Irish government launches plan to tackle viruses and bacteria not responding to medicine
A national action plan on antimicrobial resistance (AMR) has been launched today.
It's the second time such a plan has been released by the Irish government to tackle AMR, which occurs when viruses, bacteria and parasites change over time and no longer respond to medicine.
The plan aims to improve AMR awareness, enhance surveillance of antibiotic use and resistance, reduce the spread of infection and disease, optimise antibiotics use, promote research and investment in new medicines and other interventions.
It was launched by Minister for Health Stephen Donnelly and Minister for Agriculture Charlie McConalogue, and coincides with European Antibiotic Awareness Day and the first day of World Antimicrobial Awareness Week.
According to Minister Donnelly, the new plan (or iNAP2) will provide a "strategic roadmap" to address the worldwide challenge presented by AMR.
He said, "Effective antimicrobial treatments are central to the delivery of modern healthcare."
Minister McConalogue spoke about the "timely" release of the plan, particularly in relation to animal health and preventing disease to reduce the use of antibiotics and tackle AMR.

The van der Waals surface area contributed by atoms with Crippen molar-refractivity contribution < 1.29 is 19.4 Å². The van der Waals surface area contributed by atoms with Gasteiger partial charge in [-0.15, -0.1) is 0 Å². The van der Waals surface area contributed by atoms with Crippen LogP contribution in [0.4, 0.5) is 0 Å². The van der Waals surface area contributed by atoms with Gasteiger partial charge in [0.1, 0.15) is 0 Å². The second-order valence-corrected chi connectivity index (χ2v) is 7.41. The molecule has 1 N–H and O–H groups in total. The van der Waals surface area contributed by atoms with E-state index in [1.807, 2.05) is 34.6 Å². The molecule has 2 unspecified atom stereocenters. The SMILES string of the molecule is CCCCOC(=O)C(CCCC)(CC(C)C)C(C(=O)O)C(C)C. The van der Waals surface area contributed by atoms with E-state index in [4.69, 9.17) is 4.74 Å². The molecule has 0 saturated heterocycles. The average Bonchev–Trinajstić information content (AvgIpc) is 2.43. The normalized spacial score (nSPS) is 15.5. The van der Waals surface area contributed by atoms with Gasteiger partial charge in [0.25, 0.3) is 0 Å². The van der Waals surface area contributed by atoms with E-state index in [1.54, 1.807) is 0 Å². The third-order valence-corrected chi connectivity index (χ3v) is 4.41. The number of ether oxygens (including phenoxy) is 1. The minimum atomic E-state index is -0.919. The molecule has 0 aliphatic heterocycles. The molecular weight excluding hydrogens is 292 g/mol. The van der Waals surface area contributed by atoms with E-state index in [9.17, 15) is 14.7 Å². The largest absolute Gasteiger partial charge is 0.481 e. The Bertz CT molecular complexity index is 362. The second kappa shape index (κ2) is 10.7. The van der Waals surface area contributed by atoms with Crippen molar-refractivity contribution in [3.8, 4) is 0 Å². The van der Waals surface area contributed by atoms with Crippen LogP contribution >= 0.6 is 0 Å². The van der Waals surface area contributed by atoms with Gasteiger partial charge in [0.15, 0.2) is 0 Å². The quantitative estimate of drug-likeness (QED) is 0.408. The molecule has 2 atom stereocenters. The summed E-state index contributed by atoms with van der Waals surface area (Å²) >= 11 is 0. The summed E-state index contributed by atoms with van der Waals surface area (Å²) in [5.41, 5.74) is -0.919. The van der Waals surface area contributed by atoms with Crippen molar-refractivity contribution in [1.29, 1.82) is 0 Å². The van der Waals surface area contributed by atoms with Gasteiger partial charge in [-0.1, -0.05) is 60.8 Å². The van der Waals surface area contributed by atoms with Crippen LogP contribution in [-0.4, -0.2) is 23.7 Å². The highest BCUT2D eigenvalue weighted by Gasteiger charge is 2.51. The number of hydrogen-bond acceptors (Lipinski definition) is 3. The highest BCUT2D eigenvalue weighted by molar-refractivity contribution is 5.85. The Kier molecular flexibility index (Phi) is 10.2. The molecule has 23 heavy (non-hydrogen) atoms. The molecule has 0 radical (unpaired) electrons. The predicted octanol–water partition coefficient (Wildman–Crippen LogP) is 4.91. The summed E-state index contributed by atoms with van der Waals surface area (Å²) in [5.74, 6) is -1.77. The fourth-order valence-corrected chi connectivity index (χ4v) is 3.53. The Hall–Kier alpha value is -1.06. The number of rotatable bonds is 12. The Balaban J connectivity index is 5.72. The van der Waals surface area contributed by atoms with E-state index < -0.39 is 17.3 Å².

He said, "Sustained optimal animal health is critical to the future profitability and sustainability of our farming and processing industries, and to the protection of public health and of our shared environment."
Chief Nursing Officer at the Department of Health, Rachel Kenna, said patient safety is "at the heart" of iNAP2.
She said, "The actions in the Plan will lead to improved patient care through the appropriate use of antimicrobials and best practice in infection prevention and control. Everybody has a role to play and iNAP2 will increase awareness and understanding, education and training, use of data and promote research and quality improvement."
World Antimicrobial Awareness Week runs from today November 18th until November 24th.
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